This line of reasoning is used as by some as an argument against extending marriage to committed homosexual couples: The only reason the government cares at all about heterosexual marriage is because heterosexual marriages usually produce offspring and governments have a valid interest in parental care provided to the children born into their country. If children were not usually a product of heterosexual relationships than the government could care less whether or not the two adults in the relationship wanted formal recognition of their lifelong commitment to each other. Because no homosexual couple will ever spontaneously reproduce, the argument is there is no valid reason for the government to get involved. Homosexual couples may adopt, just as others who are not married may adopt, but other tax credits are offered to parents regardless of marital status and if unmarried people (regardless of sexual orientation) are willing to go to the lengths that it takes to adopt a child, then their families are probably not the kind that threaten societal harmony like lots of children from uncommitted relationships do and so there is no need to offer incentives against it like there is with unmarried couples.
The Supreme Court, in some cases, seems to agree with at least the line of reasoning which leads to this argument because it has repeatedly let the American people know that they can have sex and be committed and spend there lives with whoever they want, but marriage the institution is about children and families, not just about two adults who love each other. That does not mean they won't extend marriage to homosexual couples at some point, because they might. It just means that they say the reason America cares about marriage is because marriage is about kids.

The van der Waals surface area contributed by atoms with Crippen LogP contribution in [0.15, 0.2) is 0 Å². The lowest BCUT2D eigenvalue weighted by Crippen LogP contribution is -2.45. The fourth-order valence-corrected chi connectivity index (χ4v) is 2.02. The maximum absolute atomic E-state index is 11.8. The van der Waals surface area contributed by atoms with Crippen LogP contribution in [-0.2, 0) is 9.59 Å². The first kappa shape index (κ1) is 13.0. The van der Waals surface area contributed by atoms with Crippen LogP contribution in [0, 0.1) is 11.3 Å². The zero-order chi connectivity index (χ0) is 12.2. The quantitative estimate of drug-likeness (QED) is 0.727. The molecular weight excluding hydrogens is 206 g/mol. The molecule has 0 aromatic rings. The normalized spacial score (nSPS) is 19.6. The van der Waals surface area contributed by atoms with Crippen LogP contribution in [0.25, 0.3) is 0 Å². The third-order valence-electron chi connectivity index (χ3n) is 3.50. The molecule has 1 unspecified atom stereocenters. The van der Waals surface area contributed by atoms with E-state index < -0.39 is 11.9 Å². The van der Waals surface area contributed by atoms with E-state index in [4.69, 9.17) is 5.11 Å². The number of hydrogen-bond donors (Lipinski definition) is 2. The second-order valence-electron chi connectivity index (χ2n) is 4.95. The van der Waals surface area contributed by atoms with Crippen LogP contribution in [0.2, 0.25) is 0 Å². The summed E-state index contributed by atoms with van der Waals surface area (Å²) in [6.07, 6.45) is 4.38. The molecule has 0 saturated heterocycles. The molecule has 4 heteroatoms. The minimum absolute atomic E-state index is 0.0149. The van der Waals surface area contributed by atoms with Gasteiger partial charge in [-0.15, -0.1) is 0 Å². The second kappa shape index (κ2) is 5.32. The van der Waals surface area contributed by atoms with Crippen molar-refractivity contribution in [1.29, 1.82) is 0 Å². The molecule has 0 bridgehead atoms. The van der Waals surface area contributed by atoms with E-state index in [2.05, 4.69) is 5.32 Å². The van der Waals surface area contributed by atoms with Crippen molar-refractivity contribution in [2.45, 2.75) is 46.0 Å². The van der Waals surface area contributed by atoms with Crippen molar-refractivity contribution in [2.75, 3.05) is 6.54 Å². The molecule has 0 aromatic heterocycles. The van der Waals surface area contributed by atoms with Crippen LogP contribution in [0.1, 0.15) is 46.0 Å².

Now how does this all relate to financial incentives and a complete overhaul of the tax code? I follow the purposes and reasoning for tax breaks for married couples to a point. But I also see where it seems completely unfair that when my friend's dad bailed on her mom and asked for a divorce, that her mom now pays more in taxes (because she doesn't get to file jointly with anyone), which actually leaves her with less income to support her daughters just when she needs the extra income the most. It also seems totally bogus to me that I get more of a tax break than my unmarried friends who are dating. How is that fair? And it seems bogus to me that heterosexual couples without kids should get more of a tax break than homosexual couples without kids. But I also think the government should be encouraging marriage because it is good for kids and what other ways can the government do that than offering tax incentives? And can we really afford to offer ALL parents, regardless of marital status, the same huge level of tax breaks? It's not like this money just magically appears if it's not collected. The people who don't qualify end up making up the difference. So now everyone who is childless would be footing a much larger bill. But, on the other hand, then the tax break would be even for all parents regardless of marital status. It's one reason this friend is against gay marriage because the money lost to all the new tax breaks for married homosexual couples will fall largely on unmarried people, a large portion of them single parents. Why should they get a tax break when the whole purpose is to benefit kids and right now unmarried people WITH kids don't even qualify. But don't we want parents to be married, so shouldn't we continue to give tax breaks to married couples because they most likely will have children? Most married people do have children. You could argue that we should only give it to couples who are married with kids if kids are the ones we're trying to help in the first place. But is it fair for one marriage to receive a tax break when another doesn't based on child status? Do we give a tax break for people trying to have children? Or only once they actually have a child? What would would happen if we just overhauled it all and didn't give a married tax incentive? What if, since kids are the ones we are trying to help, we just gave a bigger child credit? Would that somehow be interpreted as government approval of people choosing to have children outside of committed relationships even though that has been shown to be bad for society? Would Prop 8 have even have happened if there was no married tax break? Would as many homosexual couples want to be married if non-marriage wasn't keeping them from equal treatment in the eyes of the law because not even married people were being given the break? The fact I can come up with so many questions and I absolutely loathe talking about tax law is a big sign to me that there needs to be some kind of tax reform. But, again, I won't be the one to do it.